Short synopsis: Ig’s girlfriend Merrin is found murdered in the woods, and Ig is the prime suspect. He awakens one morning to find that he has sprouted horns, which give him some highly persuasive powers. He uses these powers to find out who killed Merrin.
Notable actors: Daniel Radcliffe, Juno Temple, Heather Graham, David Morse, James Remar, Kathleen Quinlan
I had been looking forward to this movie since I first saw it announced. I already had plans to see it upon its release on Halloween.
Apparently I’m terrible at keeping up with horror news, because Horns hit VOD on October 3. I grabbed it as soon as I got home from work and watched it.
Just like the book, it has a strange tone throughout. It starts out darkly comedic, then slowly loses the comedy as it goes along. After the comedy has been stripped away, you’re made fully aware of just how twisted the events of the movie really are.
The comedy is terrific. It’s odd to say that the guy with the horns works as the straight man, but that’s exactly what happens here. Daniel Radcliffe’s horned Ig Perrish finds that everyone he comes in contact with feels compelled to tell him their darkest desires.
– A woman with a bratty child tells Ig that she wants to abandon her family and run away with her golf instructor.
– A bar owner says he wants to burn his bar down to collect the insurance money.
And so on. Through it all, it’s the reactions of Ig that sell the comedy. Radcliffe shows off a wide array of faces that feature a mixture of shock, disgust, curiosity, fear, exhaustion and amusement. Ig navigates his way through his town with a set of horns, but it’s the rest of the inhabitants that show their monstrous side. (Sorry. I couldn’t resist.)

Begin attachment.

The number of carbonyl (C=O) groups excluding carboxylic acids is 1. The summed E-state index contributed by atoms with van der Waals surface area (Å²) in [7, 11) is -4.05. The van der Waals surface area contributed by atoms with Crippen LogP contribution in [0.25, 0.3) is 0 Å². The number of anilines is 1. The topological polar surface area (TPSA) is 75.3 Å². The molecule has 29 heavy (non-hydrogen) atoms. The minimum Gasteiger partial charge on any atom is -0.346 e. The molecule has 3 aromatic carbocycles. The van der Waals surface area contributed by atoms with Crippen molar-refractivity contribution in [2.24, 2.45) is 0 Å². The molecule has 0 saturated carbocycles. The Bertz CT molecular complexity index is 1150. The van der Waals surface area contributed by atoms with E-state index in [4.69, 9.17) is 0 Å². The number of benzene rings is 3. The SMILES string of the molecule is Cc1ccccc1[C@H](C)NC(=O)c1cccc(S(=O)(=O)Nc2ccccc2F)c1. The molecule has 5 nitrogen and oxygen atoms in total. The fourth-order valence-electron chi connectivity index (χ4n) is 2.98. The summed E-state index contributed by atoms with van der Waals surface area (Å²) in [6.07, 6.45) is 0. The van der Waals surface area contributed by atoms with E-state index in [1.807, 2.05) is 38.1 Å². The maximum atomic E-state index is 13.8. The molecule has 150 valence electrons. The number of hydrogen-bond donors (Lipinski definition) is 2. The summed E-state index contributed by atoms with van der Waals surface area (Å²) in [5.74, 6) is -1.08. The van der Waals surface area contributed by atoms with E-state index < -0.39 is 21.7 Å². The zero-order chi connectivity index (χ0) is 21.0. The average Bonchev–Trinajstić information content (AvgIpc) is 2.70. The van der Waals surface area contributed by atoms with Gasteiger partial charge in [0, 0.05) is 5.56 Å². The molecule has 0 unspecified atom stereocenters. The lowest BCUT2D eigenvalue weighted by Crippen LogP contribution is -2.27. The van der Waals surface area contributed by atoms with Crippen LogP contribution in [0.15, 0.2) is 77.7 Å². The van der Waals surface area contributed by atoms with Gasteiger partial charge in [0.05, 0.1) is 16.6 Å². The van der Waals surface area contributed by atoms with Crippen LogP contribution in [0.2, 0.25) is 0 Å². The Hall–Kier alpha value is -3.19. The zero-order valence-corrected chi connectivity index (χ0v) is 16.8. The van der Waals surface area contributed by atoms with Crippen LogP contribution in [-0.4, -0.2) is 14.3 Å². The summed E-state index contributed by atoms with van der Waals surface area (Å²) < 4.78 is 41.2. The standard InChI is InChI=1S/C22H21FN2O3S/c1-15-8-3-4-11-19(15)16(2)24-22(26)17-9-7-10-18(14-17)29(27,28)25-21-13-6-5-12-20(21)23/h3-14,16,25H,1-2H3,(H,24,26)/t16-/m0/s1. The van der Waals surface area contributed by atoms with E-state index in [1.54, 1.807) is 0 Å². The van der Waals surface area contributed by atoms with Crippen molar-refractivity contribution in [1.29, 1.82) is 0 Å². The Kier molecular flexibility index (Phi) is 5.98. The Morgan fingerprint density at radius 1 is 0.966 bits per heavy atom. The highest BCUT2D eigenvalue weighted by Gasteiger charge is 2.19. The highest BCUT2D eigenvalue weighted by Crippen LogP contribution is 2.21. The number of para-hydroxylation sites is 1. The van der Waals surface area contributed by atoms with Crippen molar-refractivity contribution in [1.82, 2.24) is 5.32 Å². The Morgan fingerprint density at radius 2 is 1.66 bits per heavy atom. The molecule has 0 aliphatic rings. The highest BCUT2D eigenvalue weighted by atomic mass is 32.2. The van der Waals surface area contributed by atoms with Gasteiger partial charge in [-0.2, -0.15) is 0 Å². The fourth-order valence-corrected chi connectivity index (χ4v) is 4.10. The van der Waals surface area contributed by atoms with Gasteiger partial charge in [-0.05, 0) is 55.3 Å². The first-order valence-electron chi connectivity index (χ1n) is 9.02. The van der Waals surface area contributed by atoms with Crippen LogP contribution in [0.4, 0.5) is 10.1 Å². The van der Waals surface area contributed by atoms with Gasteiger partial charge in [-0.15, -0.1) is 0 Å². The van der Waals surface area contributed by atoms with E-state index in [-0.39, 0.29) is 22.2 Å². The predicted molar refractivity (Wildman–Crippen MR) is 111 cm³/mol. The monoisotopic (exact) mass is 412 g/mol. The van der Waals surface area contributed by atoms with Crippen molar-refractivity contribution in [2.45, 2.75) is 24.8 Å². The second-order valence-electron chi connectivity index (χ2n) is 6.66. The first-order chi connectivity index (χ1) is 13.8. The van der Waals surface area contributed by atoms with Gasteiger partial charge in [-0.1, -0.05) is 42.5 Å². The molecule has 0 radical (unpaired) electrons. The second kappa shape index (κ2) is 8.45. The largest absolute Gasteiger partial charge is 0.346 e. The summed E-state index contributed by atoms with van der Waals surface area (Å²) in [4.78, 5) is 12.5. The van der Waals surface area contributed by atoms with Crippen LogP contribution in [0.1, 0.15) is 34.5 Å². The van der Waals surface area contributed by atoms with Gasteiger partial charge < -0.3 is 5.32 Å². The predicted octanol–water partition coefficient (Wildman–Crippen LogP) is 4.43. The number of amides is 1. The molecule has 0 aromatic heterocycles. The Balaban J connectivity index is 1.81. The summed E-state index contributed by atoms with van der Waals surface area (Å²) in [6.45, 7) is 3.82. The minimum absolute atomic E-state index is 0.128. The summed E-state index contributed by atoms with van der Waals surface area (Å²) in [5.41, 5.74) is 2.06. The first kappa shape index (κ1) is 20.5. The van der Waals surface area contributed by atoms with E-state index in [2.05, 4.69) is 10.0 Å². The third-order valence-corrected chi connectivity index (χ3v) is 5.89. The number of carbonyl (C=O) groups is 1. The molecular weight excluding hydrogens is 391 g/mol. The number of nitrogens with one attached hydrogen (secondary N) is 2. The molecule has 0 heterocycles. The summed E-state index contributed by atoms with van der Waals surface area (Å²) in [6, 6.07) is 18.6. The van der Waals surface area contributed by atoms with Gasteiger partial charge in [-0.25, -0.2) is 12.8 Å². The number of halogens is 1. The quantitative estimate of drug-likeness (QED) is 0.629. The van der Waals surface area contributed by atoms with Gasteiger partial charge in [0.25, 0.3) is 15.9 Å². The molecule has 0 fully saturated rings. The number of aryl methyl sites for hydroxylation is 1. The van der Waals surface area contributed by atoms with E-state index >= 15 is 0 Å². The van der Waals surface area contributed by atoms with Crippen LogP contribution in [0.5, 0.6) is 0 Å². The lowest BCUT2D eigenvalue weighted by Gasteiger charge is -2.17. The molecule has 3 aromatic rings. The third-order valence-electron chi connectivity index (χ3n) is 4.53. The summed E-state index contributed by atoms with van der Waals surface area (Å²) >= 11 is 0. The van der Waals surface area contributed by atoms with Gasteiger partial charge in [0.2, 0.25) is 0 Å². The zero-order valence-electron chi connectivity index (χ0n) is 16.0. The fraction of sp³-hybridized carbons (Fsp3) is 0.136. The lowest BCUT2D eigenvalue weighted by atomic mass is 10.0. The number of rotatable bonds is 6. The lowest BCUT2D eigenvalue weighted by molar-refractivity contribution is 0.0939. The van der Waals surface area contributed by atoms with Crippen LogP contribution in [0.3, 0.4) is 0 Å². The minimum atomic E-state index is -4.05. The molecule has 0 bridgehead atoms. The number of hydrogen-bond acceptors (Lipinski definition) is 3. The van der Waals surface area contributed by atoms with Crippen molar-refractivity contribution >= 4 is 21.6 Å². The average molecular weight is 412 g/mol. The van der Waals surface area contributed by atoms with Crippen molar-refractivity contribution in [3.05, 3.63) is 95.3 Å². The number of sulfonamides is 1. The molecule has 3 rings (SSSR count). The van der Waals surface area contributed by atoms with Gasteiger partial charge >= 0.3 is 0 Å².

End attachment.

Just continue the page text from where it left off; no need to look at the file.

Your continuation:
At its heart, this is a love story. The only times we see Ig and Merrin together are through flashbacks. We hear a lot about her from others, and it’s clear that she was well-loved by everyone who knew her. In a particularly beautiful and heartbreaking statement, Derrick Perrish (Ig’s father) proclaims, “She was my favorite thing about you,” to which Ig promptly agrees. The hatred the people in his life have for him is directly proportional to the love they had for Merrin.
It’s a great story, and it’s told really well. It has great characters and a terrific cast. It was also a faithful adaptation of the book. While they changed some things, they were minor and didn’t hurt the overall feel or the story.
Let’s talk about the book for a few seconds. I liked the book, but there were quite a few cheesy/cringe-worthy moments that found me rolling my eyes. A lot of those moments were omitted here, which I appreciated.
I loved this movie, and I love it even more the more I think about it. My expectations were sky-high, and this may have exceeded those expectations. I will definitely be watching this again sooner rather than later.
A few random thoughts:
There was some great music here. The usage of David Bowie’s “Heroes” was absolutely perfect (not that there’s really a bad moment for that song, but still).
The movie looked great, and had some really amazing visual moments.
The actor who played young Eric Hannity (“Meatbag”) reminded me a little bit of Thurman Murman.
I absolutely loved this quote: “People say you have to do the right thing. Sometimes there is no right thing. Then, you just have to pick the sin you can live with.”